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You are in the heart of the beast when you see him _ that silly, silly man.

As you storm up N Dale Mabry Highway, the modern-day Main Street of northwest Hillsborough County, he dashes in front of your car and the phalanx of vehicles that surround it, on a crazed mission to reach a lunch spot on the other side.

You honk, swear and finally, brake.

You don't hit him, though you might if you thought it would knock some sense into him.

How can he do it? Doesn't he know?

N Dale Mabry Highway can provide him with almost anything he could want: a car, clothes or couch. A fast meal, a quick tune-up, a speedy print job. A life insurance policy, a bank account, a new apartment.

However, the beast, and the drivers who obey it, ask one thing: Cross at the light.

This is not your father's Main Street.


That Main Street _ a quietly bustling, two-lane road with a department store, barber shop, movie theater and gas station _ is rare these days, especially in the suburbs. The people who first moved here in the late 1950s and early 1960s, to build better homes more cheaply among the orange trees and cows, still had to get their hair cut, their cars tuned, their thirsts slaked after work.

Dale Mabry came north, creeping up from Hillsborough Avenue in 1957 and finally expanding to four lanes last month near the Pasco County line. In the late 1970s, strip centers packed with all combinations of food (bagels, Chinese, steaks), furniture (for the nursery, living room, grave) and services (cash a check, groom your dog, wax your legs) began springing up in an endless one-story stream.

To get all the goodies, the shoppers had to drive, creating a brand of mind-rattling, nerve-shattering traffic matched only by U.S. 19 in Pinellas County.

While the stretch of N Dale Mabry Highway between Waters Avenue and Pasco County won't get any better, its northernmost end may not get worse. Nightmare or not, if you live north of Tampa, "Death Maybe" or "Snail Mabry" is where it's at _ as well as the primary way to get there.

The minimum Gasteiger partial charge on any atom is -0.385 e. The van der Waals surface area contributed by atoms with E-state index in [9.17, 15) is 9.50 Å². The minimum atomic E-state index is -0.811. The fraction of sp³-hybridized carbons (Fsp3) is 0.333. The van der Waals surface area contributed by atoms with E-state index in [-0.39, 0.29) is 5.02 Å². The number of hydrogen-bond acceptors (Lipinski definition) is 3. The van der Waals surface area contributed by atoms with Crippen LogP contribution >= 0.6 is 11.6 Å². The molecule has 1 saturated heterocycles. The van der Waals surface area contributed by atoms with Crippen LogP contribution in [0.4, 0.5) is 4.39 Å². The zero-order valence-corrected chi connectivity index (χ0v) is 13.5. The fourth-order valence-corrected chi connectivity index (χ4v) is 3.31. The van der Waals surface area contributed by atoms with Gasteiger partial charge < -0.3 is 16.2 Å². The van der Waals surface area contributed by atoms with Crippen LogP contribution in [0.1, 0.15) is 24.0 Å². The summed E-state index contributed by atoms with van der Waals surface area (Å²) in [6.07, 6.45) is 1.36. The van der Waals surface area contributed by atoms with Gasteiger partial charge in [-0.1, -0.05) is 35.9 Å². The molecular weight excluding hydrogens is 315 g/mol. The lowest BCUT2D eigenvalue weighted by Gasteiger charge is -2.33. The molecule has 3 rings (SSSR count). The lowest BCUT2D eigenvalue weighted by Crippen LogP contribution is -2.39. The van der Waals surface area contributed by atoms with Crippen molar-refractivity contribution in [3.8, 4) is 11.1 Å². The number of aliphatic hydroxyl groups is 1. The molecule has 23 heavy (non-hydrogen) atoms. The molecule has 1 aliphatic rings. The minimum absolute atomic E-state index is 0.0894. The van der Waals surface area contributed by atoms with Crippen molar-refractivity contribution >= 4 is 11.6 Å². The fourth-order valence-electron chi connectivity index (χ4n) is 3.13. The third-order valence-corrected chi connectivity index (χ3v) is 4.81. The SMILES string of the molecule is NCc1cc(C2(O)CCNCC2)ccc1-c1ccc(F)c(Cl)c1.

It may be the most direct route, but that doesn't mean you have to use it.

Linda Waugh doesn't toy with the beast. To get to her job as a receptionist at a dentist's office south of Handy Road, she jets across Dale Mabry on Fletcher Avenue, then winds her way behind the Village Center shopping mall.

Driving on Dale Mabry, she said, makes her crazy.

"There are enough ways for those of us who live up here to avoid it, and we all do," said Waugh, 54, who lives in Forest Hills.

Waugh's letter carrier, Pat Kubly, practically laughs in the face of the Dale Mabry traffic god. Except for a quick midtrip cross in front of Grand Plaza, he can hit every spot on his route from the Shoppes of Carrollwood to the Ayers/Sierra Insurance building without touching the road.

The trick, he reluctantly admitted, is to drive in the parking lots.

"If you tell them, it won't be so nice for me," said Kubly, 48. "It will be worse than Dale Mabry."

Not likely.

On any given day, 64,144 cars zoom north and south over a spot north of Fletcher Avenue monitored by the state Department of Transportation. North of Busch Boulevard, 72,282 cars pass each day.

Not surprisingly, they often hit each other.

This year, 308 collisions have occurred on Dale Mabry between Waters Avenue and the Pasco County line, according to Hillsborough Sheriff's Office statistics. In 62 of them, someone was hurt; in one, someone died.

Of the top 30 intersections for traffic crashes in Hillsborough County between January 1995 and June 1996, four were on N Dale Mabry Highway: at Van Dyke Road, 43; Waters Avenue, 41; Ehrlich Road, 40; and Fletcher Avenue, 32.

Without question, the road is at its most dangerous in this part of the county, said Cpl. Brett Saunders, who spent four years overseeing the traffic division for the Sheriff's Office northwest quadrant.

It's not because N Dale Mabry drivers are meaner or slower, more reckless or more rude than other drivers _ though it can seem that way. There are just more of them.

"It's the worst because it's the most volume . . . if you look at the fact that most crashes are caused by driver error, you're going to have the most crashes where you have the most error," Saunders said.

Besides the volume, the road is tricky because of all the "points of conflict" _ things like traffic signals on every block, and driveway after driveway in between.

Before you join in the gripe session, remember: It used to be a lot worse. Before the bulk of the highway was widened between 1988 and 1990, the cramped road and the construction that followed made for frequent hourlong backups. Drivers on S Dale Mabry Highway are still squeezing into four lanes south of Kennedy Boulevard.

"I think it's wonderful," said Pat Bobanic, 49, who has lived in Carrollwood since the 1970s, referring to present-day N Dale Mabry. "I have no complaints."